The rich data that you curate for segments can be doubly effective by also developing personas. Cooper’s definition: “Personas are a set of fictional, representative user archetypes based on the behaviors, attitudes, and goals of the people we interview in our research phase. Personas have names, personalities, pictures, personal backgrounds, families, and, most importantly, goals; they are not “average” users but specific characters.” While personas are often created from the same research that forms segments, Cooper goes on to discuss that a persona is not a summary of a segment with a name attached (example of slapping a name on a demographic segment: Mary the mom is 25-35 years old with 1.5 children and is in the middle class). Instead, a valuable persona gives life to a goal-based segment — the segment that reveals motivations and potential usage patterns. For example, a segment for a rear-seat TV customer might include middle-class parents with children aged 4-16. From this segment, a marketing venture might include any number of campaigns that target busy parents as well as their children. A persona, though, allows marketers to better target potential use cases and motivations. An example persona from Cooper:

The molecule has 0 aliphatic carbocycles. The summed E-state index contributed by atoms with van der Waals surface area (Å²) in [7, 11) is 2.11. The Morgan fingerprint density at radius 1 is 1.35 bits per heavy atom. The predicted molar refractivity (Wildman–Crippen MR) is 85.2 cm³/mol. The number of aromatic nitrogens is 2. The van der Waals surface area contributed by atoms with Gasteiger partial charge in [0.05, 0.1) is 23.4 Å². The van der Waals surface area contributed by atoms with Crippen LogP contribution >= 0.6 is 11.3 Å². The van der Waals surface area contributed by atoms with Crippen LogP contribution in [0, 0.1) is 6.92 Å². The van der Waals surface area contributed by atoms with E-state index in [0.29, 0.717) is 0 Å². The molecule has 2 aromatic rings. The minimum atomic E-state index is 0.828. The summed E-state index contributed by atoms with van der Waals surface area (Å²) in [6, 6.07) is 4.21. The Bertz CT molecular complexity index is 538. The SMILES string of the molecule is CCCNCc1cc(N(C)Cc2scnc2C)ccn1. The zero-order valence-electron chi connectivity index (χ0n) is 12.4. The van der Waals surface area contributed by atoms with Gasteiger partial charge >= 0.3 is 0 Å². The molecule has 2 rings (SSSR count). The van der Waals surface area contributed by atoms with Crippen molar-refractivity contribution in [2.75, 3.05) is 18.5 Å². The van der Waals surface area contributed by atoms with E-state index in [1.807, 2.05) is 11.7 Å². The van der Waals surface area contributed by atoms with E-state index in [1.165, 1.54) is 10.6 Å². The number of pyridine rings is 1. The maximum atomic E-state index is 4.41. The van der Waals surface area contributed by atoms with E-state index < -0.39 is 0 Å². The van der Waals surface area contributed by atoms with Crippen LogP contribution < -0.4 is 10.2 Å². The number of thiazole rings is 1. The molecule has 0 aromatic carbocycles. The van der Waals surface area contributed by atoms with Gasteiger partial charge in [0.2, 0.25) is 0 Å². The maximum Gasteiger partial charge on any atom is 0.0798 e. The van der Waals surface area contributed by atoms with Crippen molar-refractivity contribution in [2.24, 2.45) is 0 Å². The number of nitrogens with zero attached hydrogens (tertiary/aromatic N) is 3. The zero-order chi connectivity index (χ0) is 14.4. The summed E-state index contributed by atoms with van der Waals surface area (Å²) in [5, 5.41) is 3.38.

“Kathleen is 33yrs old and lives in Seattle. She’s a stay-at-home mom with two children: Katie, 7, and Andrew, 4. She drives the kids to school (usually carpooling with 2-3 other kids) in her Volvo wagon. Kathleen is thinking about buying the Sony rear-seat entertainment system she saw last weekend at Best Buy to keep the children occupied on the upcoming trip to see family in Canada.
She doesn’t want to be distracted by the noise from the videos or games so wants to make sure she can set the sound to be heard only in the back seat. Kathleen also wants to make sure her kids are watching appropriate programs; therefore she wants some channel controls close at hand, but she thinks Katie should be able to control the system most of the time so she won’t be distracted.